Discussion in 'Music Corner' started by mark winstanley, Apr 4, 2021.
Ah! Okay, thanks.
...still catching up.
Love this song and it should have been on MH. No doubt about it. would have lighten up some of the draggier sounds, I think. Funny, light, sunny despite the subject matter.
I'd probably remove Skin & Bone to replace it with that. And that is my final answer.
"Fair-haired" is an expression, not a literal description. To describe someone as "fair-haired" is to say they are well-liked all around and treated as such.
Re: those liner notes. I read an article a while back on the lost art of liner notes in the digital age, and the author cited Mendelssohn's Kinks Kronikles effort as an example of it being done right.
In the 70's as I was discovering the Kinks--and before those early t0 mid-80's books were written and WAAAAAYYY before the Steve Hoffman Forum--Mendelssohn's writing here and his less-flattering notes for the Great Lost Kinks Album were about the only deep, informed analysis of the band the average person could find.
^^ Yes! Arthur...
I was just listening to Mountain Woman and hearing the first 20 seconds or so and thinking this sounds like something we've covered and you nailed it...Arthur!
I like this song. Dig Ray's broken up vocal during parts of it. And like the general groove. Thumbs up. But not sure it would fit on MH. But good song to have around.
i can't remember exactly when i got my copy of the kink kronikles , which i indeed still cherish , but i know it was a seminal record in me becoming a kinks fan , and they at least up until preservation act 1 by all time favorite band ( i will chip in a bit about the last 3 rca records when the time comes i am sure! ). i know i got to see them live certainly by the mid seventies and several times through 1977 or 78. anyhow there are not many better collections than the TKK for sure!
I agree. And in general, I am not a fan of Ray's preferred sonic style - the very dry, almost deadened sound with minimal ambience that he favors. I prefer more of a Beatles/Beach Boys/Who sheen. So if I like a Kinks song, it is often despite the sound of it, not because of it. That's why I almost always prefer live versions of Kinks post-1965 rockers - besides bringing more energy, they just sound less "boxy" and more, well, open and alive.
As for Kinks Kronikles...digging through records I once meticulously kept, I see I bought this on April 29, 1977, a day after I bought the new Sleepwalker album. I liked enough of it to buy another 5 Kinks albums in the next 2 months as part of my exploration of their catalogue. While I liked perhaps half of what I heard, the band didn't join the elite ranks of the three bands previously mentioned. But discovering their live material in the last several years rekindled my interest. That and the influence of this thread to do additional exploration have certainly elevated them to elite status for me (despite patchiness...but as a longtime Beach Boys fan, I'm used to patchiness)!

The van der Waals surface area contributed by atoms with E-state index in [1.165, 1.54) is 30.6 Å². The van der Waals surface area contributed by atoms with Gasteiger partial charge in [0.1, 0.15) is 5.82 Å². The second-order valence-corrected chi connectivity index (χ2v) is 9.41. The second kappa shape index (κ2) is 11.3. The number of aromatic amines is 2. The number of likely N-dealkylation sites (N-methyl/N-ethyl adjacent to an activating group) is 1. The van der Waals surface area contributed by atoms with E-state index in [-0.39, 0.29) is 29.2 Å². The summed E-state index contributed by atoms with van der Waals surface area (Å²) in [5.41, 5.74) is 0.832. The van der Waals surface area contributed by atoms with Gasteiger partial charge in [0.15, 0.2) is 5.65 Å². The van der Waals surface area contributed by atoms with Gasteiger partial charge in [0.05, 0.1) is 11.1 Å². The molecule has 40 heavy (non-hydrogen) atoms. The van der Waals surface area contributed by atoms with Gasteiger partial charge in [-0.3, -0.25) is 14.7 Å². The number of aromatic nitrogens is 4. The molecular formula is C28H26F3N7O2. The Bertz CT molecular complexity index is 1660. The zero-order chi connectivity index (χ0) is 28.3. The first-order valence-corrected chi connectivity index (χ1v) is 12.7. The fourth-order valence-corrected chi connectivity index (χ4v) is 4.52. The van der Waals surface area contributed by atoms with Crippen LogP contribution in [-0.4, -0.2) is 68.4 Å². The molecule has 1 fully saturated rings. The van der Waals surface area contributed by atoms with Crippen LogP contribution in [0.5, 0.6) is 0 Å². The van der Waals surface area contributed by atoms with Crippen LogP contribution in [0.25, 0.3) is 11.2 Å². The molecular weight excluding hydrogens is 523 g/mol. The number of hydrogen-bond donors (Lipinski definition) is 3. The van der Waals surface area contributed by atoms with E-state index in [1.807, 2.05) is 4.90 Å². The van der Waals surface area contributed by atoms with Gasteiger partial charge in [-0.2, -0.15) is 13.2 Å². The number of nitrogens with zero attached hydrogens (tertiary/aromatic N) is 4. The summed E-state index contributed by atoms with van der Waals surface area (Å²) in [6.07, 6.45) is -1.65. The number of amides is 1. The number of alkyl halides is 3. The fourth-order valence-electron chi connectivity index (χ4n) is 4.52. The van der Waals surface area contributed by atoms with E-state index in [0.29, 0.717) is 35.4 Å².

Kronikles was the third Kinks album I bought in the 70s, after the Reprise greatest hits and Muswell. Loved it, and it inspired me to buy two Sire double album compilations of The Troggs and The Pretty Things.
But sir Kink Kronikles is:
Agree though I recall there was a 2LP circa '73 US Parrot release of Van Morrison & Them that may give it a run for its money!
Looks like Mr M had Mr D pegged!
In my experience, "fair haired" was usually applied as a derogatory. Well liked, yes, but in a teachers pet sort if way.
For me it's proved highly ironic that we are in a brief mountain valley's lavender lane and reflecting on either Muswell Hillbillies or Kinks Kronikles as both arrived in my mailbox yesterday and as we speak I am spinning this for the very first time and trying to build a cohesive photograph er picture of just what it's all leading to!
Side 2 so far seems more appealing to me especially Oklahoma USA , Holloway Jail & their more melodiously pleasing surrounding neighbours.
Holloway Jail's guitar riffing is really reminiscent of a later Bob Dylan track that I can't quite put my finger on but is on One of his LP's between 1978-'83.
As for the Kink Kronikles LP I bought my first copy from the States 2-3 months ago and now picked up a 2nd copy to upgrade the 1st's water damaged cover.
I can't recall seeing one in the wild before and FWIW this one cost me $27USD + Gst & Postage.
Edit: The archway in most evidence on my MH is not the tavern but a stylus scratch!
As for KK oh yeah it is an absolutely glorious Kompilation that my visiting brother in-law now wants!
Yes. I see. But it could be better. I was just saying I never understood the praise the tracklisting gets when I see so many holes. Wish I knew why VGPS was overlooked, but it's all good.
I've been enjoying this thread, perhaps more than any other thread in all my time here. And I dare say, in my opinion, the best stuff is now behind us, but I'm actually MORE excited about where we are going because I really need to finally start paying attention to these other albums. The Kinks have 24 studio albums. "Preservation Act 1" just happens to be 12, so it ends the first half while "Preservation Act 2" starts the second half. "Everybody's in Show-Biz" is album 11. I love their first 10 albums best and have spent many years with them . "Show-Biz" is the last one I am really familiar with. I have three copies. Vinyl, the CD with 2 bonus tracks, and the CD with a bonus disc. I have the rest of the catalog except maybe 1 or 2, I've just never been able to give them the time of day. I can't wait to do it with you guys.
I'm back with another off-topic question! Is it known why Do You Remember Walter was remixed for the 15-track version of TKATVGPS? Was it overdubbed etc?
I think someone has already pointed out that it was likely due to its US availability & whilst no tracklist for this would ever be perfect this gives it a mighty fine shake!
That’s interesting, I’d never heard that before and missed that meaning: I see it’s a North American expression. I have to add though, that Mendelsohn goes on to make a point of saying that the original group with Quaife had ‘identical dark hair’ still makes me suspect that the literal meaning of ‘Fair haired’ was being suggested in addition to the figurative one. Or maybe not, I dunno.